The Big Coverup


Unless the courts intercede, the state of Missouri will make it illegal to show appreciation for topless dancers in time-honored fashion: with a tuck of a dollar bill into a G-string.

New state regulations, scheduled to go into effect August 28, will force other drastic changes in the way strip clubs operate.

Full nudity? Gone.

Lap dances? PG versions only.

Under age 21? Not allowed to enter as customer or employee.

Seminude dancing will be allowed in this prim world, but pastied performers will have to keep a 10-foot distance from the clientele. Tipping under these conditions, one imagines, will be more chaste than the exchange of valentines on a playground. (A word of advice: Crisp dollar bills make better paper airplanes.)

Strip-club owners say they’ll be driven under by the weight of the new regulations. They fear that restrictions on distance, costume and touching will wreck opportunities for dancers to collect tips, which are to strip clubs what moisture is to clouds.

“If there’s no tipping, then the dancers aren’t generating any income and then there won’t be any entertainers,” says Ann Michael, executive director of the Missouri Association of Club Executives, a trade group of adult bookstores and cabarets.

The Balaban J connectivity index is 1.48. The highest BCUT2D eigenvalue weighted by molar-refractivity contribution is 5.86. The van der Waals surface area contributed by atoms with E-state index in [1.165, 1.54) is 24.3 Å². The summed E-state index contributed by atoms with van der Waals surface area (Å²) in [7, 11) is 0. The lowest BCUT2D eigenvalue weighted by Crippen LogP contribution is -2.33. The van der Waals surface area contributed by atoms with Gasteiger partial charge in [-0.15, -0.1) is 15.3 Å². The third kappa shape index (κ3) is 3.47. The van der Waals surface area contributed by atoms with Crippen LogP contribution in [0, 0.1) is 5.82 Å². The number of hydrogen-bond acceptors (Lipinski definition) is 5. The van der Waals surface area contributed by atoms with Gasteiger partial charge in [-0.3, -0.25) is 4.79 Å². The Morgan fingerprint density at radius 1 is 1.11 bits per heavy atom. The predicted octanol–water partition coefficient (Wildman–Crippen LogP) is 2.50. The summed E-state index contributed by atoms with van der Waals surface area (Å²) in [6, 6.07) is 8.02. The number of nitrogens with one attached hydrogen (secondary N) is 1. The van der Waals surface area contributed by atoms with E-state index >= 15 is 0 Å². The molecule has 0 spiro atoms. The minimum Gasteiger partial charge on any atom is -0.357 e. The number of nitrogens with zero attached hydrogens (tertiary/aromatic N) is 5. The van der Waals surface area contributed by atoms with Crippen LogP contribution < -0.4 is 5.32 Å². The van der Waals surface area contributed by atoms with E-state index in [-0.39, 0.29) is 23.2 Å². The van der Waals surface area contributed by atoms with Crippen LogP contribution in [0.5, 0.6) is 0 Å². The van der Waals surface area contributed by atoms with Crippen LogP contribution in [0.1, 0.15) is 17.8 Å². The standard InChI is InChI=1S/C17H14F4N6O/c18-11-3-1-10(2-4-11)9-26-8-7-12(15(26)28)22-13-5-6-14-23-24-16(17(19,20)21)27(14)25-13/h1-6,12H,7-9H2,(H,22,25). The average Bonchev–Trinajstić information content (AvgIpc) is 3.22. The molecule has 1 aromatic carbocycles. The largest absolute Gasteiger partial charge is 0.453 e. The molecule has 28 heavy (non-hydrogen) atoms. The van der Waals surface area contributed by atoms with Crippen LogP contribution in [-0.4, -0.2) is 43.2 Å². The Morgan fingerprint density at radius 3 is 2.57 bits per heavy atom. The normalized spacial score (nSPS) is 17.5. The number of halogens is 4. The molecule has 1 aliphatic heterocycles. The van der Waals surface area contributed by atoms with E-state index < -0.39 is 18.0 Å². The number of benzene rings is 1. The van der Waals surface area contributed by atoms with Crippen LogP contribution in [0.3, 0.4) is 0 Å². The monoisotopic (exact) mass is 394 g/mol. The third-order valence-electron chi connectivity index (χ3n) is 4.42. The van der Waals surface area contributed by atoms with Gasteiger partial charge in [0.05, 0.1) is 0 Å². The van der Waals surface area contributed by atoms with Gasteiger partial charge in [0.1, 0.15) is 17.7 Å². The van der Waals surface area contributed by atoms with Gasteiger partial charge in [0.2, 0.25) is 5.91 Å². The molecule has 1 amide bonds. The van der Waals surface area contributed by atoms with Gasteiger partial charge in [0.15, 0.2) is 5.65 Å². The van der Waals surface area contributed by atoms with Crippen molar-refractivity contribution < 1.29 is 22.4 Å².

The regulations were steered through the General Assembly by state Sen. Matt Bartle, a Lee’s Summit Republican. Bartle has made a fetish of regulating forms of sexually oriented commerce. Last year, he sponsored a bill that put restrictions on billboards advertising adult businesses.

Bartle believes that “smut shops,” as he likes to call them, are a scourge. He has described their “dramatic expansion” across the state. He has cited alleged evidence of the harmful effects (falling property values, rising crime) these businesses have on their communities.

Bartle’s claims have gone mostly unchallenged. The Pitch asked him for proof of adult businesses’ negative “secondary effects.” Bartle’s office responded by providing a link to a Web site run by a resource of the Alliance Defense Fund, a conservative Christian advocacy group.

Oddly, the resource calls attention to research that refutes Bartle’s claim.

The only published, peer-reviewed study of secondary effects examined the presence of adult dance clubs in Charlotte, North Carolina. The study found that areas surrounding adult business actually reported less crime than areas in a control group.

One of the authors of the study, Dan Linz, a communications professor at the University of California in Santa Barbara, was not surprised to learn that the insights learned from Charlotte were being ignored by conservative politicians. “The local legislators never read this stuff,” he tells the Pitch.

Gov. Matt Blunt signed the legislation in July. “I believe this will stifle the operation of those businesses, and I don’t think it’s a bad thing,” Blunt told KMBC Channel 9 at the time.